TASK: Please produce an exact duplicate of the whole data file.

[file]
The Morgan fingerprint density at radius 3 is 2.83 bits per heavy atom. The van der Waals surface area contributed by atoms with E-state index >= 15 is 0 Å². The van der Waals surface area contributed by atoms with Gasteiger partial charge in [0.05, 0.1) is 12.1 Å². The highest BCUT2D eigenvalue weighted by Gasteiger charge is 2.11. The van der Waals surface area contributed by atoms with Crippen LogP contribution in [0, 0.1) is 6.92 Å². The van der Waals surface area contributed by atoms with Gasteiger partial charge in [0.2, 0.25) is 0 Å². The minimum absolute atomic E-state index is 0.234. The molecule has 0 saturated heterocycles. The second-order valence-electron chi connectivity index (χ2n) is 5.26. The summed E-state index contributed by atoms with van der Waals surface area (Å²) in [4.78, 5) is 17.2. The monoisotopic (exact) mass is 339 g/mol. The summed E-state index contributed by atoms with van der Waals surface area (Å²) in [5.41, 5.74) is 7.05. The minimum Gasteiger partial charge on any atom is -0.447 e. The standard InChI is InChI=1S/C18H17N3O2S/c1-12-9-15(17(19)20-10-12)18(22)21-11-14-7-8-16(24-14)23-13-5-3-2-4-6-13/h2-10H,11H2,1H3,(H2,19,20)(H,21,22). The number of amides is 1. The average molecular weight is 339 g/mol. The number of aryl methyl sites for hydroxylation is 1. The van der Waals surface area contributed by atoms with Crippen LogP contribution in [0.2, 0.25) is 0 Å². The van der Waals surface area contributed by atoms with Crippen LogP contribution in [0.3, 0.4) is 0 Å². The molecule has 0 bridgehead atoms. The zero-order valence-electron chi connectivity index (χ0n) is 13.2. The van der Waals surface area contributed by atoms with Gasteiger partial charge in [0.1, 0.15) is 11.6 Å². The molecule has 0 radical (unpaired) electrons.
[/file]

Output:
The Morgan fingerprint density at radius 3 is 2.83 bits per heavy atom. The van der Waals surface area contributed by atoms with E-state index >= 15 is 0 Å². The van der Waals surface area contributed by atoms with Gasteiger partial charge in [0.05, 0.1) is 12.1 Å². The highest BCUT2D eigenvalue weighted by Gasteiger charge is 2.11. The van der Waals surface area contributed by atoms with Crippen LogP contribution in [0, 0.1) is 6.92 Å². The van der Waals surface area contributed by atoms with Gasteiger partial charge in [0.2, 0.25) is 0 Å². The minimum absolute atomic E-state index is 0.234. The molecule has 0 saturated heterocycles. The second-order valence-electron chi connectivity index (χ2n) is 5.26. The summed E-state index contributed by atoms with van der Waals surface area (Å²) in [4.78, 5) is 17.2. The monoisotopic (exact) mass is 339 g/mol. The summed E-state index contributed by atoms with van der Waals surface area (Å²) in [5.41, 5.74) is 7.05. The minimum Gasteiger partial charge on any atom is -0.447 e. The standard InChI is InChI=1S/C18H17N3O2S/c1-12-9-15(17(19)20-10-12)18(22)21-11-14-7-8-16(24-14)23-13-5-3-2-4-6-13/h2-10H,11H2,1H3,(H2,19,20)(H,21,22). The number of amides is 1. The average molecular weight is 339 g/mol. The number of aryl methyl sites for hydroxylation is 1. The van der Waals surface area contributed by atoms with Crippen LogP contribution in [0.2, 0.25) is 0 Å². The van der Waals surface area contributed by atoms with Crippen LogP contribution in [0.3, 0.4) is 0 Å². The molecule has 0 bridgehead atoms. The zero-order valence-electron chi connectivity index (χ0n) is 13.2. The van der Waals surface area contributed by atoms with Gasteiger partial charge in [0.1, 0.15) is 11.6 Å². The molecule has 0 radical (unpaired) electrons.